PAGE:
Here's the fun part: We have a standard. The parking lot is on a slight incline, and we're parked at the top. So hubs tells me to put the car in 2nd, he's going to push it down the lane, and when he says, I should pop the clutch and it should start. So I get in, he starts pushing to get the car out of its spot, and the steering wheel locks all the way over to the left and I'm going to crash the damn car. I gesture frantically, he comes over, points out that I still need to put the key in the ignition (DUUUH!!!!), and pushes the car back up the incline. We try again, get going, and START THE CAR!!! I didn't think it would work... it was awesome.

So I drive in a loop (thinking "don't stall, don't stall, this would be the worst time to stall"), come back to where he is, and we try to fit the bike in the back of the car. It won't fit. So I ride the bike home, he drives home and drops off the paint, and heads out to the dealership and then to work.

So I paint the guest room, love the colour, and all is well. Get a call from the hubbub that the dealership needs to order a part, so we're in a rental (paid for by them, hurray for the warranty) all long weekend. It was a Chrysler 200, and it sucked.

Ours was silver. And huuuuge. And unweildy. Thanks, Chrysler, for the image.
Tuesday they don't have the part. Wednesday they get it in (yay!) and on the way home from the dealership, hubub realizes the spedometer isn't working... and the dealership was closed. So we take is back again and they finish fixing it. Hurray for having our own car back!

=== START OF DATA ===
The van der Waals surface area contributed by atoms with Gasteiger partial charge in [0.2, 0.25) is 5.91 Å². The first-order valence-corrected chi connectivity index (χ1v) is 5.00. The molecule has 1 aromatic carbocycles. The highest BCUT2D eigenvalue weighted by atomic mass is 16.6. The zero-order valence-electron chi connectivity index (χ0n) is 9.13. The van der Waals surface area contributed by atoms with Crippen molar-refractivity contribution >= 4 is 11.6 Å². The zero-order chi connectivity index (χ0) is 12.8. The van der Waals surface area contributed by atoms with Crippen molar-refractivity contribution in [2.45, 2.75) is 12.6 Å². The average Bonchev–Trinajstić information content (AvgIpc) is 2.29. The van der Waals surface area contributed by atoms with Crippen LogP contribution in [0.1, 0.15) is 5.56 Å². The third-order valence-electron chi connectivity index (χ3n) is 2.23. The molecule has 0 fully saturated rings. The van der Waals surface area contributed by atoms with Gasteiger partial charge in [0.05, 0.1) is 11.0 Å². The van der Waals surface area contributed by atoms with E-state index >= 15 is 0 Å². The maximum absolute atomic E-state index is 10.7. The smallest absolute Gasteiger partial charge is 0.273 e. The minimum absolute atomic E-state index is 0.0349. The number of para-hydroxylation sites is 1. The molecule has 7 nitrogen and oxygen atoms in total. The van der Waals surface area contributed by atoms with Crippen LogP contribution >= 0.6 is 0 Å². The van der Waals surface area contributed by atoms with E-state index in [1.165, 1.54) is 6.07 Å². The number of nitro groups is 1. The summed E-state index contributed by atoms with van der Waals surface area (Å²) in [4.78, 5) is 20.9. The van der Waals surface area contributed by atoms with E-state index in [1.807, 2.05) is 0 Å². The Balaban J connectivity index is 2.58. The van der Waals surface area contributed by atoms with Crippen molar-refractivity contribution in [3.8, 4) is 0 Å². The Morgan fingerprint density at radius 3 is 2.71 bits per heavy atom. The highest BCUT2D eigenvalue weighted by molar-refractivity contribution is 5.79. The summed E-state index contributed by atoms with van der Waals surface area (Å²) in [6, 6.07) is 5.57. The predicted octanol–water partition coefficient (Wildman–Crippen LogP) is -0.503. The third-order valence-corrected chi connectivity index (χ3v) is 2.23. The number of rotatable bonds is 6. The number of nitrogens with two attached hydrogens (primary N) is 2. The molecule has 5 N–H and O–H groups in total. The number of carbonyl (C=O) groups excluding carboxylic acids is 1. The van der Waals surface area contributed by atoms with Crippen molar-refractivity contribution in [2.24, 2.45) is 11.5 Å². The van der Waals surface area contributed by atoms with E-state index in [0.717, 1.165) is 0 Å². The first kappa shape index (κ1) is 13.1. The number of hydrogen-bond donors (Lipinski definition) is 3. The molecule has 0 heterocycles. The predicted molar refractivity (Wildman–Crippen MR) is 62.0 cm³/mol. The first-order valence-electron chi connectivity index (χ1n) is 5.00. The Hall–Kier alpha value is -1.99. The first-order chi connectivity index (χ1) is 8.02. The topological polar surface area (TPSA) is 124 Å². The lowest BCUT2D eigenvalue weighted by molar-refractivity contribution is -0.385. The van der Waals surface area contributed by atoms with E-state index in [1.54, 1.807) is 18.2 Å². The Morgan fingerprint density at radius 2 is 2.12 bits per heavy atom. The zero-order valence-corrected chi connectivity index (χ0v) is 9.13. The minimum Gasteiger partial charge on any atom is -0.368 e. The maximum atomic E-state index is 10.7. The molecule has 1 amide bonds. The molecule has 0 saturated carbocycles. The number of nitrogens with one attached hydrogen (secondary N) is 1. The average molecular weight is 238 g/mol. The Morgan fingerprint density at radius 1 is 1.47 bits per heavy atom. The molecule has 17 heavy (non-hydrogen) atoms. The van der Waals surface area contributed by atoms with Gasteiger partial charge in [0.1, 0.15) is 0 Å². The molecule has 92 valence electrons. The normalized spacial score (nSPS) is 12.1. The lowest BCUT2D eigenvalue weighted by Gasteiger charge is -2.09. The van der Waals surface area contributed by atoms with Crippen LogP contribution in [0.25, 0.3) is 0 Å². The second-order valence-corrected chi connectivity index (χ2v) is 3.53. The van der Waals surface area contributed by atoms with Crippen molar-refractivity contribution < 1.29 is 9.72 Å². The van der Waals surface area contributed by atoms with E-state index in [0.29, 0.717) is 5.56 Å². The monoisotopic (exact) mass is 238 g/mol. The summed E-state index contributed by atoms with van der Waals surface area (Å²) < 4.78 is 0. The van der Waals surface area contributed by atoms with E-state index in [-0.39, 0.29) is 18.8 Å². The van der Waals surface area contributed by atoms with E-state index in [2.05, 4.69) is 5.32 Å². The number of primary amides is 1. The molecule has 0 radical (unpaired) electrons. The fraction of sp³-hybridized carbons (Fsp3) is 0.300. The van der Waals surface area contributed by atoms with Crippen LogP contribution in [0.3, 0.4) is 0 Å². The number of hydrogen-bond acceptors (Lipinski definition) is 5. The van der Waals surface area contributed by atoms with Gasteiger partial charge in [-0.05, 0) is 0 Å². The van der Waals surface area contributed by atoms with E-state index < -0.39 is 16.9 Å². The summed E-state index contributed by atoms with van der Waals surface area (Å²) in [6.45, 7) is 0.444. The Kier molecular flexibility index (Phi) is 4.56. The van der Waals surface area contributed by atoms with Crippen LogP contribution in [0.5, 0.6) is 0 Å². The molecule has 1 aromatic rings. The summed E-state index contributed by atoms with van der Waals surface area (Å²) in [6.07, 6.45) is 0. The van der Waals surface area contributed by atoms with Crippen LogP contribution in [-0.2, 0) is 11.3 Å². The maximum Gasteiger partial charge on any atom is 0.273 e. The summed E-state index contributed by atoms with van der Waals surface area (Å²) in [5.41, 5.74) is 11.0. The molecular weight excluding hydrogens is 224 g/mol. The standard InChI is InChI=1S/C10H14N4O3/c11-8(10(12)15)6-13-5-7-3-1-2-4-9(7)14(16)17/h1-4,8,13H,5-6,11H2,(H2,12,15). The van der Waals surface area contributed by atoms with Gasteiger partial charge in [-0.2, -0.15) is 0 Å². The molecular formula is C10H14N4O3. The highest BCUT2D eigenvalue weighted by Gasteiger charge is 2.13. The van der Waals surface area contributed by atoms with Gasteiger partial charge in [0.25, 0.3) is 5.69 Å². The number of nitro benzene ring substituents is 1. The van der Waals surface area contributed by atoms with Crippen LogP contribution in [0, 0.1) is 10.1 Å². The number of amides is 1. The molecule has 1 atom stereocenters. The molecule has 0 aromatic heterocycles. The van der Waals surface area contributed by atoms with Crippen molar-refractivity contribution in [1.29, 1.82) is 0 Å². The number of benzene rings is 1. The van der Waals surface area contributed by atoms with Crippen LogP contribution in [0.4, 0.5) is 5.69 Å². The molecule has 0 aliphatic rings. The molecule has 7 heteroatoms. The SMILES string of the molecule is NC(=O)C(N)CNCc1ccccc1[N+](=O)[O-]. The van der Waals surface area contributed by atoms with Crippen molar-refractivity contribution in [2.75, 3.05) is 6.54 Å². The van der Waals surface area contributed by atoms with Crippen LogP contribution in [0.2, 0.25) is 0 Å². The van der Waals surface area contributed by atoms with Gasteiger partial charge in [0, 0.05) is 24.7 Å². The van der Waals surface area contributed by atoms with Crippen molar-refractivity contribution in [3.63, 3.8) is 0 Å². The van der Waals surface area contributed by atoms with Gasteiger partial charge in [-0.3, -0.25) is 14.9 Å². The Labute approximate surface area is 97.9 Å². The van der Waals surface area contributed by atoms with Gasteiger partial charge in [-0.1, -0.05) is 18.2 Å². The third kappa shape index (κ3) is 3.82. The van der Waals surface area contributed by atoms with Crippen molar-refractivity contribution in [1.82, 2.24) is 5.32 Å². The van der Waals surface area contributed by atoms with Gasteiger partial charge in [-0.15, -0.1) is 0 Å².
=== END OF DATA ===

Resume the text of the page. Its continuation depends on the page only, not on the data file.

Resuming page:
Friday, May 18, 2012

Painting The New House

My project today is to paint the guest room. This morning was full-on ridiculous, and I'll tell you about that later, but in the meantime... I've only got one coat up, but I love it already. Check it out!

At first I was like...

 But then I was like...

Wednesday, May 9, 2012

Safety First!

As we get into swimming season (it'll be here soon!), a brief reminder: Drowning Doesn't Look Like Drowning! Please take 5 minutes to read this article - it's an important issue that's near & dear to my heart.

Monday, May 7, 2012

New House = Super Busy

So, we got the keys to our new house on Tuesday. Hurray, right? Well, yes, but also a whole lot of this:
That's the hubbub, doing a great job taking down wallpaper
The good news is that all of the wallpaper has been removed, and the walls are washed - just a few spots need a second scrubbing. And, as far as wallpaper removal goes, it was probably actually a good experience (the paper came down easily enough - as easy as taking down wallpaper ever is...). I still agree with the hubbub's statement that "The guy who invented wallpaper needs to be punched in the balls" though.